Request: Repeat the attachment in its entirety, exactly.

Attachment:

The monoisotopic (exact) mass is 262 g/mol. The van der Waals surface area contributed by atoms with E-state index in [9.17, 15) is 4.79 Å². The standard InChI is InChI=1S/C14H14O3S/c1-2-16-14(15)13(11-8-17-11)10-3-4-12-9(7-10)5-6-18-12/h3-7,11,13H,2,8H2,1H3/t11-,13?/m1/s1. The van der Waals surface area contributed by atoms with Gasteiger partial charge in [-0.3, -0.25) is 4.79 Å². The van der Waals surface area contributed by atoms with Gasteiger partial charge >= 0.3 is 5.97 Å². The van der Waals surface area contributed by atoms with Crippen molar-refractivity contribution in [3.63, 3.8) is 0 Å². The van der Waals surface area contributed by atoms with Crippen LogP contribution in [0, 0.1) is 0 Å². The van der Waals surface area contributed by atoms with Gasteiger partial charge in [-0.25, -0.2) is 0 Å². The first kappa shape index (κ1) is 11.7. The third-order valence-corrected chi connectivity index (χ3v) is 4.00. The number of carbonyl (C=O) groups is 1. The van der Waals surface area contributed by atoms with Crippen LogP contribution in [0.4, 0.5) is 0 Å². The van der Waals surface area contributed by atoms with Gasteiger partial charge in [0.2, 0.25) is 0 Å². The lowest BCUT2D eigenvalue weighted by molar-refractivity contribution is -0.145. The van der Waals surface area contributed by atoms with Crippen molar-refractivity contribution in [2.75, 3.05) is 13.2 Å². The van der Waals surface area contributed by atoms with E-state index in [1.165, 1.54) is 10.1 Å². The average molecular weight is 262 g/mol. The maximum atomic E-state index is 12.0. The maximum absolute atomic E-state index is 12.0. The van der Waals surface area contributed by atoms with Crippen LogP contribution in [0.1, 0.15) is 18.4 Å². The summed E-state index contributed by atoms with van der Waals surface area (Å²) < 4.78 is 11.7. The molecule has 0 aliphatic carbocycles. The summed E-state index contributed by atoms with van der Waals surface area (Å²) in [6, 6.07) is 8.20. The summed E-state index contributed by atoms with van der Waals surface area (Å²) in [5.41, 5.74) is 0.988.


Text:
The monoisotopic (exact) mass is 262 g/mol. The van der Waals surface area contributed by atoms with E-state index in [9.17, 15) is 4.79 Å². The standard InChI is InChI=1S/C14H14O3S/c1-2-16-14(15)13(11-8-17-11)10-3-4-12-9(7-10)5-6-18-12/h3-7,11,13H,2,8H2,1H3/t11-,13?/m1/s1. The van der Waals surface area contributed by atoms with Gasteiger partial charge in [-0.3, -0.25) is 4.79 Å². The van der Waals surface area contributed by atoms with Gasteiger partial charge >= 0.3 is 5.97 Å². The van der Waals surface area contributed by atoms with Crippen molar-refractivity contribution in [3.63, 3.8) is 0 Å². The van der Waals surface area contributed by atoms with Crippen LogP contribution in [0, 0.1) is 0 Å². The van der Waals surface area contributed by atoms with Gasteiger partial charge in [-0.25, -0.2) is 0 Å². The first kappa shape index (κ1) is 11.7. The third-order valence-corrected chi connectivity index (χ3v) is 4.00. The number of carbonyl (C=O) groups is 1. The van der Waals surface area contributed by atoms with Crippen LogP contribution in [0.4, 0.5) is 0 Å². The van der Waals surface area contributed by atoms with Gasteiger partial charge in [0.2, 0.25) is 0 Å². The lowest BCUT2D eigenvalue weighted by molar-refractivity contribution is -0.145. The van der Waals surface area contributed by atoms with Crippen molar-refractivity contribution in [2.75, 3.05) is 13.2 Å². The van der Waals surface area contributed by atoms with E-state index in [1.165, 1.54) is 10.1 Å². The average molecular weight is 262 g/mol. The maximum atomic E-state index is 12.0. The maximum absolute atomic E-state index is 12.0. The van der Waals surface area contributed by atoms with Crippen LogP contribution in [0.1, 0.15) is 18.4 Å². The summed E-state index contributed by atoms with van der Waals surface area (Å²) < 4.78 is 11.7. The molecule has 0 aliphatic carbocycles. The summed E-state index contributed by atoms with van der Waals surface area (Å²) in [6, 6.07) is 8.20. The summed E-state index contributed by atoms with van der Waals surface area (Å²) in [5.41, 5.74) is 0.988.